State legislation introduced to strength informed consent requirements before abortions

Jim Banks e-mail logo.

E-mail from Indiana State Sen. Jim Banks (R-Columbia City):

Sen. Jim Banks: Legislation would strengthen informed consent requirements before abortions

(January 24, 2011) – State Sen. Jim Banks (R-Columbia City) today announced he’s introducing legislation requiring women seeking an abortion to be given helpful, written information about the procedure and its risks.

“I crafted Senate Bill 457 to expand Indiana’s ‘informed consent’ law which is currently inconsistent throughout the state and requires information about abortion only be given verbally to women considering the procedure,” Banks said. “I believe this legislation will help ensure Hoosier women are better educated before making this important, life-changing decision.”

Under Banks’ bill, Indiana’s Department of Health would be charged with developing materials to be provided for individuals seeking an abortion. IDOH would also publish the information online. Materials would include scientific information about the unborn child, a list of medical risks, adoption agency contact information and a list of local agencies that offer other alternatives to abortion similar to information given to those considering other medical procedures.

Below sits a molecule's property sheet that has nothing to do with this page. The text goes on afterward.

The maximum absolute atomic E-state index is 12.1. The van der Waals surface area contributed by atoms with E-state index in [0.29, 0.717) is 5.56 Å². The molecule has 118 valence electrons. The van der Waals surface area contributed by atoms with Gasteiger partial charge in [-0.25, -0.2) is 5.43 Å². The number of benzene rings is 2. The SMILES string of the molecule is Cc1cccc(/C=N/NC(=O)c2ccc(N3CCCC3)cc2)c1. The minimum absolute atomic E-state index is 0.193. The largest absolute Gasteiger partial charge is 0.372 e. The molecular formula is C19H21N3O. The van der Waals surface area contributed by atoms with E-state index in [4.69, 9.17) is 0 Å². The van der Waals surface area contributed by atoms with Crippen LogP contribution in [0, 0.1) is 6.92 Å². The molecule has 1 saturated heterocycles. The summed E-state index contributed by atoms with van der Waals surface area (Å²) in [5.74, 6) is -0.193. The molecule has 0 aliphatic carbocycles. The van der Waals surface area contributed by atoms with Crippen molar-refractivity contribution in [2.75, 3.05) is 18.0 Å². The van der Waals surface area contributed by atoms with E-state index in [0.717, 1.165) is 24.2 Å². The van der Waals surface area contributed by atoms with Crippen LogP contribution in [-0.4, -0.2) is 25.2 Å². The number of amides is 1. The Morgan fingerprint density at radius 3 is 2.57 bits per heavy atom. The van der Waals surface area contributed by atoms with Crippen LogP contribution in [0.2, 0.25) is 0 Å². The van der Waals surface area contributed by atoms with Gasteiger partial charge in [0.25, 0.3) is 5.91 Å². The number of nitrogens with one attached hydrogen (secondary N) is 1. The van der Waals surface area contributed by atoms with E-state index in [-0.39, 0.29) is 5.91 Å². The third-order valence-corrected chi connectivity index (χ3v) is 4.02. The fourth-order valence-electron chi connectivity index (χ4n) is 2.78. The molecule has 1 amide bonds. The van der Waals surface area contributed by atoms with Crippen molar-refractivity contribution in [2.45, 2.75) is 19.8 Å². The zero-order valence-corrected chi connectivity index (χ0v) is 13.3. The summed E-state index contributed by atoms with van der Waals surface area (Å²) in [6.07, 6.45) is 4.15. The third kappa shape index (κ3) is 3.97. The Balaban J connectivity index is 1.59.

“Indiana’s current informed consent law is insufficient in providing women with the depth of information needed to make fully informed decisions when considering abortion,” said Indiana Right to Life President and CEO Mike Fichter. “The legislation authored by Senator Banks offers great improvement to current law and will ensure that abortion providers are held to the highest standard in delivering the information that women deserve to know.”

Currently, a woman must be told about the operation, procedure risks, gestational age of the baby and availability of ultrasound or heart beat monitoring services.

Banks said his proposal would apply today’s customary standards in the medical marketplace to provide patients with information about the procedure and expand the amount of required information to include other important criteria:

  • Potential danger of infertility and danger to a subsequent pregnancy;
  • Possible risks of infection, hemorrhage or breast cancer;
  • Physicians’ 24-hour emergency contact information;
  • Availability of follow-up care;
  • Documentation showing human physical life begins at conception; and
  • Materials citing sources who say a fetus can feel pain at or before 20 weeks of post-fertilization age.

Senate Bill 457 moves to the Senate Committee on Heath and Provider Services for consideration.

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